The remains of six more victims have been found in and around a northern California town overrun by flames last week, raising the death toll to 48 in a wildfire disaster already ranked as California’s most lethal and destructive in state history.
The latest tally of casualties from the Camp Fire was announced by Butte County Sheriff Kory Honea as forensic teams with cadaver dogs combed through a ghostly landscape strewn with ash and charred debris in Paradise, California, in the Sierra foothills about 280km north of San Francisco.
The intensified effort to locate victims came on the sixth day of a blaze that incinerated over 7000 homes and other buildings, including most of Paradise, a town once home to 27,000 people.
Honea had previously said that 228 people were listed as missing, and his office also was working to determine the fate of nearly 1300 individuals whose loved ones had requested “well-being checks” on their behalf.
By Tuesday, the killer blaze dubbed the Camp Fire had blackened 50,500 hectares of drought-parched scrub, but crews had carved containment lines around nearly a third of the fire’s expanding perimeter.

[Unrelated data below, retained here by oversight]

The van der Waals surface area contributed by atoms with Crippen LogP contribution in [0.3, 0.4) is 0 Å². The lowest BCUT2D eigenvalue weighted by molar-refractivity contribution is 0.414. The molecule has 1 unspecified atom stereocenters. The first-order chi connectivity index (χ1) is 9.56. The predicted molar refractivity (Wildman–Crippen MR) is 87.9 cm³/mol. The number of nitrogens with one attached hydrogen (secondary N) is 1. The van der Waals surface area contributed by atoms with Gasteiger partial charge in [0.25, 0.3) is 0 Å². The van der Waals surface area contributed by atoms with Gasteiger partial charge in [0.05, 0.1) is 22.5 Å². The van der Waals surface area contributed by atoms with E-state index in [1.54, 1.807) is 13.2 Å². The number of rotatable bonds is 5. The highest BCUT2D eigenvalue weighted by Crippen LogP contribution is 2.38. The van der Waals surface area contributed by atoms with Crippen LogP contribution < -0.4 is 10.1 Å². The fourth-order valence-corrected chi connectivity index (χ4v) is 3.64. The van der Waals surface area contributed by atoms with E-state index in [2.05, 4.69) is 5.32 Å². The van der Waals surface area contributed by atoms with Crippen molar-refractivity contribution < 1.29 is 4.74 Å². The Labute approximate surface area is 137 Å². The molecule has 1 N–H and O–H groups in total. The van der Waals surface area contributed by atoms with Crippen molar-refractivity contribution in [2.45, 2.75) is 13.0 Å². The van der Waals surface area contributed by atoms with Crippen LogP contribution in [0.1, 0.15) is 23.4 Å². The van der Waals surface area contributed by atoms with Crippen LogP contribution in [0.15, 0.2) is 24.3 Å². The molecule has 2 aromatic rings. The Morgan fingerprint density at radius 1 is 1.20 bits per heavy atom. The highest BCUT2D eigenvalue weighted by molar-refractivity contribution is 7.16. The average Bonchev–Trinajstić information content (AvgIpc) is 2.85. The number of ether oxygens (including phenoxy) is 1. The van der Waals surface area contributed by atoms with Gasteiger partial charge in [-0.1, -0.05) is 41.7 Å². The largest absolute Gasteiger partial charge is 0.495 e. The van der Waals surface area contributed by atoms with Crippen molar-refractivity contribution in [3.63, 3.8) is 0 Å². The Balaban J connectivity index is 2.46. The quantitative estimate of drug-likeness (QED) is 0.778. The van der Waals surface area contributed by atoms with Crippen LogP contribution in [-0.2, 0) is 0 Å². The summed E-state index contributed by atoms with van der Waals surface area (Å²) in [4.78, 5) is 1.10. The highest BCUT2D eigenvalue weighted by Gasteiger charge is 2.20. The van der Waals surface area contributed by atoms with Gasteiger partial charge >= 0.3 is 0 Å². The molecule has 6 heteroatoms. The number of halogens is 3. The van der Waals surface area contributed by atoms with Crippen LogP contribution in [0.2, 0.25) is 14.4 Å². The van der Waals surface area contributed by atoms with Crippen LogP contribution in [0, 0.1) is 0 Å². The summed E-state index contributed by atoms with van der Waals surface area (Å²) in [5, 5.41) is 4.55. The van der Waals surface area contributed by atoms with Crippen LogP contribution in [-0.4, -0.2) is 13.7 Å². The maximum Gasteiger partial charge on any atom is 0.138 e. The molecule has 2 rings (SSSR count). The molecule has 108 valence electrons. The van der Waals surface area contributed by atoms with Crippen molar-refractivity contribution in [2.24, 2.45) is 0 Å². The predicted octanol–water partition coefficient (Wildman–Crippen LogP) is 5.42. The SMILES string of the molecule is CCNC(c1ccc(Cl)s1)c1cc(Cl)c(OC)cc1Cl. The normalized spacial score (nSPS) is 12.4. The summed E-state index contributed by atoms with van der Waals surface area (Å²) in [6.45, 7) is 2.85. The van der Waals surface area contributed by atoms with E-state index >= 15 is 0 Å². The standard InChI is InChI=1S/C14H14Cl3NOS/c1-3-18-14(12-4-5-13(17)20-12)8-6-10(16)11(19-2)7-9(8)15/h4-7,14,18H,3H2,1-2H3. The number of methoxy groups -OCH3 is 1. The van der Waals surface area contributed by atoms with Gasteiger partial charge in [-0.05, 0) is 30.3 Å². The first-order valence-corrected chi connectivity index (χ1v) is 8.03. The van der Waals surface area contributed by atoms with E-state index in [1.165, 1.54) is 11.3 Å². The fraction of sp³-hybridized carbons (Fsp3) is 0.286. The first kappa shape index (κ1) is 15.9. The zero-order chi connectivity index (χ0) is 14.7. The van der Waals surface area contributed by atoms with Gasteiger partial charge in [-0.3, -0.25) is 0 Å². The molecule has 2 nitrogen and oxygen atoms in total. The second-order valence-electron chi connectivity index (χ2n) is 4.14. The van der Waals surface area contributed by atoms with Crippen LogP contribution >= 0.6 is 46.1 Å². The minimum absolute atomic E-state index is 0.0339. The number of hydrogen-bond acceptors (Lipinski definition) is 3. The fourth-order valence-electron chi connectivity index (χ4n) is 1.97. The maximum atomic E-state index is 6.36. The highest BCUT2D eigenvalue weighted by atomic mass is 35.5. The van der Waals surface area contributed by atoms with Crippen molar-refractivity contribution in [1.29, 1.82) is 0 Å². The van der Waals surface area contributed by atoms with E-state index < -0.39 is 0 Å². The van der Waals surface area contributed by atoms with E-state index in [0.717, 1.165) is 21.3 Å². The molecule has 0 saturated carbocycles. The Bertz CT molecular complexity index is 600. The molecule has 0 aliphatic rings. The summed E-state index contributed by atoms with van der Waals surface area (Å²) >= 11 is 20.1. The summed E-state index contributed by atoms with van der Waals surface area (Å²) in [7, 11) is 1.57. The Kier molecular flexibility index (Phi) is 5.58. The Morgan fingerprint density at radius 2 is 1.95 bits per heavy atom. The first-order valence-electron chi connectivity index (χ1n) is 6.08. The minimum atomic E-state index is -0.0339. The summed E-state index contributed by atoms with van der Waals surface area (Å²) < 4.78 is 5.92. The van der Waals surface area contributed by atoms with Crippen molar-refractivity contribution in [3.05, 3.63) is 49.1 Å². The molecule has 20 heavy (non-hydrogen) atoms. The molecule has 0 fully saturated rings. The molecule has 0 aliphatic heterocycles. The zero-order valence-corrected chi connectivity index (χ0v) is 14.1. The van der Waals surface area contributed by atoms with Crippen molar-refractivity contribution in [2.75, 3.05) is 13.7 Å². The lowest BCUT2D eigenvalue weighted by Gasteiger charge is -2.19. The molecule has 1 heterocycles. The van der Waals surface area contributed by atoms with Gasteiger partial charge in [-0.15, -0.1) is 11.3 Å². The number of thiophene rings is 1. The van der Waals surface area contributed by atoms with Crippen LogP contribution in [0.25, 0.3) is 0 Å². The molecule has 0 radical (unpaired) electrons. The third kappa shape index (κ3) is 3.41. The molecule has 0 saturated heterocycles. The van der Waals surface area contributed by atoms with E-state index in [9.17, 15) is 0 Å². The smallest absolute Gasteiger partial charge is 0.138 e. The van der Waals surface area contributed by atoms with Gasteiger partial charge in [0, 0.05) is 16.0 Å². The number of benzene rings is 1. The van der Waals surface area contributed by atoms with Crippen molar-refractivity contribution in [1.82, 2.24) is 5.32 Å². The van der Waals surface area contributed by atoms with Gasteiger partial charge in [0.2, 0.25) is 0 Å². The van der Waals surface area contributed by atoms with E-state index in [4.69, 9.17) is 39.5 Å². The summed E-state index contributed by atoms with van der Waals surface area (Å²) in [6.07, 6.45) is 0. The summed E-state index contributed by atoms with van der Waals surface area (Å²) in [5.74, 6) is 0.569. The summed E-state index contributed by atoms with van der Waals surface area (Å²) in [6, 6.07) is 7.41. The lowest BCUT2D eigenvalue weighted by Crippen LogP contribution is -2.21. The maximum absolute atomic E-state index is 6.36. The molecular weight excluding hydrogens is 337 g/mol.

More than 50,000 area residents remained under evacuation orders and 15,500 structures were still listed as threatened by the blaze.
However, diminished winds and higher humidity levels allowed crews to make headway against the flames, fire officials said.
The news was likewise more upbeat on the southern end of California’s wildfire front, where a blaze called the Woolsey Fire has killed two people, destroyed over 400 structures and displaced some 200,000 people in the mountains and foothills near the Malibu coast west of Los Angeles.
While prospects for suppressing the Camp Fire grew more hopeful, authorities stepped up the grim task of sifting through the rubble of homes obliterated in flames that roared through Paradise, sending residents fleeing for their lives in chaos.
The remains of some victims were found in and around the burned-out wreckage of vehicles engulfed in the firestorm as evacuation traffic halted in deadly knots of gridlock hours after the fire erupted.
It remained unclear how many of the 200-plus individuals listed as unaccounted for were actual fire victims or merely evacuees who failed to alert authorities after fleeing their homes.